This is a rush transcript from "Hannity & Colmes," November 19, 2008. This copy may not be in its final form and may be updated.

(BEGIN VIDEO CLIP)

SEN. BARACK OBAMA (D-IL), PRESIDENT-ELECT: As Lincoln said to a nation far more divided than ours, "We are not enemies, but friends. Though passion may have strained, it must not break our bonds of affection."

(END VIDEO CLIP)

SEAN HANNITY, CO-HOST: Now, that was Barack Obama quoting Abraham Lincoln during his victory speech on November 4. Since then, there has been an avalanche of comparisons between the president-elect and some historical giants.

Yesterday, we told you about a Newsweek article comparing Obama to Lincoln, and last week TIME magazine ran a cover story about the similarities between Obama and FDR. It's not just newspapers, but also television networks that are swept up in what Washington Post columnist Howard Kurtz calls a giddy sense of booster-ism — he's right — over the Obama presidency.

Joining us now is the author of a brand-new book. By the way, I'm looking forward to reading, is "American Lion," the editor of Newsweek, Jon Meacham.

Jon, good to see you.

JON MEACHAM, EDITOR, NEWSWEEK: Thanks.

Video: Watch Sean and Alan's interview with Jon Meacham

HANNITY: I really am looking forward to reading this. My producer has been reading it, loves it. Look, it's — I call it Obamamania media. You've got "Barack Obama, America's leader renews America's promise." This is a network. NBC, a DVD, "Yes, We Can: The Barack Obama Story." The New York Times, "Generation O."

Think we're going a little overboard here? He hasn't really done anything except won the election.

MEACHAM: We certainly could be. I think we're celebrating, we as a country, it seems to me, whatever our politics, the moment as much as the man. I really do believe that. That no matter where you stand, given our tangled, tragic, terrible racial politics.

HANNITY: That's fair. I agree with that. It's a good moment for America.

MEACHAM: It's a big moment for America.

HANNITY: For race relations. I agree.

MEACHAM: What we did — what we did last week was not saying that Obama was Lincoln, but he is very — he's almost a Lincoln obsessive and studies him. There's the great, obviously, Doris Goodwin's "Team of Rivals," which Doris has made "Team of Rivals" into a brand that makes Coca-Cola look like a small piker.

HANNITY: By the way, there's a media side to that and there was a recent columnist who suggested that I should be allowed access because he would invite opposition. I should be allowed to be with the Obama administration as, you know...

ALAN COLMES, CO-HOST: What job do you want?

MEACHAM: Secretary...

HANNITY: No, as — I get to observe. I get to be Hannity, the opposition.

MEACHAM: The voice.

HANNITY: I get access.

MEACHAM: Well, how's that working out for you?

HANNITY: Not very well, Jon.

MEACHAM: Is your BlackBerry lighting up?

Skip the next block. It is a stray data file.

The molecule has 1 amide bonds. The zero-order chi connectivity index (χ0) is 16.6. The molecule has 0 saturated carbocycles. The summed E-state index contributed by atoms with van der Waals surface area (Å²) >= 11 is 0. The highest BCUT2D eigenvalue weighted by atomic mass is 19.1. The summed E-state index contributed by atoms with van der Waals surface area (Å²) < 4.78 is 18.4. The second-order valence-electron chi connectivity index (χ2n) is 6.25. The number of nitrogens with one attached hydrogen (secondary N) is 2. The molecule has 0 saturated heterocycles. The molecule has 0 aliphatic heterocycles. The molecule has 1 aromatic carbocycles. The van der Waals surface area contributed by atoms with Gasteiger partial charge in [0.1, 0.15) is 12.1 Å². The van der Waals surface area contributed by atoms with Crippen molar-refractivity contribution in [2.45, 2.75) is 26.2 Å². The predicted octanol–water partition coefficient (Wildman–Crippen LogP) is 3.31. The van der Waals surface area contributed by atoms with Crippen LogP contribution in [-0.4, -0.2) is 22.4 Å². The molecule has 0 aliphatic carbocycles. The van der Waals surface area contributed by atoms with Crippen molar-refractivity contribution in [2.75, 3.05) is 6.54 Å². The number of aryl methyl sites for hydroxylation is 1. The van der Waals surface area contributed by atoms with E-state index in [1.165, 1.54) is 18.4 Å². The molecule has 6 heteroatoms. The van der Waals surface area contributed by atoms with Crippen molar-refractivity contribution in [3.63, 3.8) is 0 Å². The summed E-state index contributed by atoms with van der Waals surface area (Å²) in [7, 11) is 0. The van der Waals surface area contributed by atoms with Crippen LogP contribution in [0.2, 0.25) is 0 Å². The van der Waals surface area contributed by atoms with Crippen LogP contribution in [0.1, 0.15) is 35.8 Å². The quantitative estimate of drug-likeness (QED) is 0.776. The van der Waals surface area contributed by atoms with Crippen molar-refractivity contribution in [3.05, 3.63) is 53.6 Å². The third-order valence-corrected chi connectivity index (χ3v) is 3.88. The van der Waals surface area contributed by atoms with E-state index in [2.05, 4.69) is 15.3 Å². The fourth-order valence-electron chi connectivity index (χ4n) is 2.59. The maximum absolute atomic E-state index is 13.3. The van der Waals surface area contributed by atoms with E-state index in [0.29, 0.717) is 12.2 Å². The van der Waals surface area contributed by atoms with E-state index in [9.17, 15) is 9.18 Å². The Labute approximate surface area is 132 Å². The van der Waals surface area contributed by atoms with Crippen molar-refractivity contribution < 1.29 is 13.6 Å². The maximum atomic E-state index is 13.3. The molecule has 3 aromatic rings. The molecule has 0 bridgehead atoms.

HANNITY: All right. Can you admit with me? Now, look, my — I suspect that he is far more radical than people — you know how I feel about this.

MEACHAM: Yes.

HANNITY: I think that he has not been vetted. I think he's been given a pass, and I think that the media has got caught up in Obamamania. True or false?

MEACHAM: Well, there's two questions there. Has he been fully — is he radical, and has the media been caught up? I don't think he's radical, because I think he's run a centrist campaign.

HANNITY: We're talking about his background.

MEACHAM: OK. Well, there are — to my mind there are two Obamas. There's the Obama of the Senate voting record, which is a very traditional liberal. Then there is a centrist man who ran for the presidency and won the biggest majority since George Herbert Walker Bush. Which one shows up for work is going to be the...

COLMES: Well, aren't we getting some signals, Jon, already in terms of which one is likely to be the — how he would govern? I mean, we find out who some of his appointees are. Hillary Clinton has not been a dove on the war necessarily.

MEACHAM: Right.

COLMES: You have Rahm Emanuel, considered a centrist, not a far left radical liberal. Are we now seeing, as it takes shape, just what his governance would be like, perhaps?

MEACHAM: My view, and I have not drunk the Obama Kool-Aid, despite what Sean might think...

HANNITY: I didn't accuse you.

MEACHAM: I know. I think that we probably are going to see a centrist administration because, and this is a slightly specialized theory, remember, Obama is a writer. He's a storyteller. He's a maker of myths.

COLMES: Like Lincoln.

MEACHAM: Well, like Lincoln, like others, like great politicians, like Andrew Jackson. I think he wants the story to end well. And I believe, and I've been criticized for it recently — I believe we are fundamentally a center right nation.

COLMES: Oh, come on. This election would have disproved that.

HANNITY: By the way, I think you're right.

COLMES: Where people stand on health care, where they stand on education, where they are on a whole range of things.

MEACHAM: You have a Democratic president running who does not want to mandate universal health care. The rest is commentary.

COLMES: Well, he wants — doesn't want to mandate it, but he wants to have health care, the government to compete with private, insure 47 million people. That's not center right.

MEACHAM: I just think that — I think we're going to have a centrist administration.

HANNITY: Can I say one thing? You know, this is a great book. I can't — I've just begun reading it. I'm really...

COLMES: Sorry, Sean, we've got to run.

HANNITY: Congratulations.

COLMES: Thank you for being here.

MEACHAM: Thank you.

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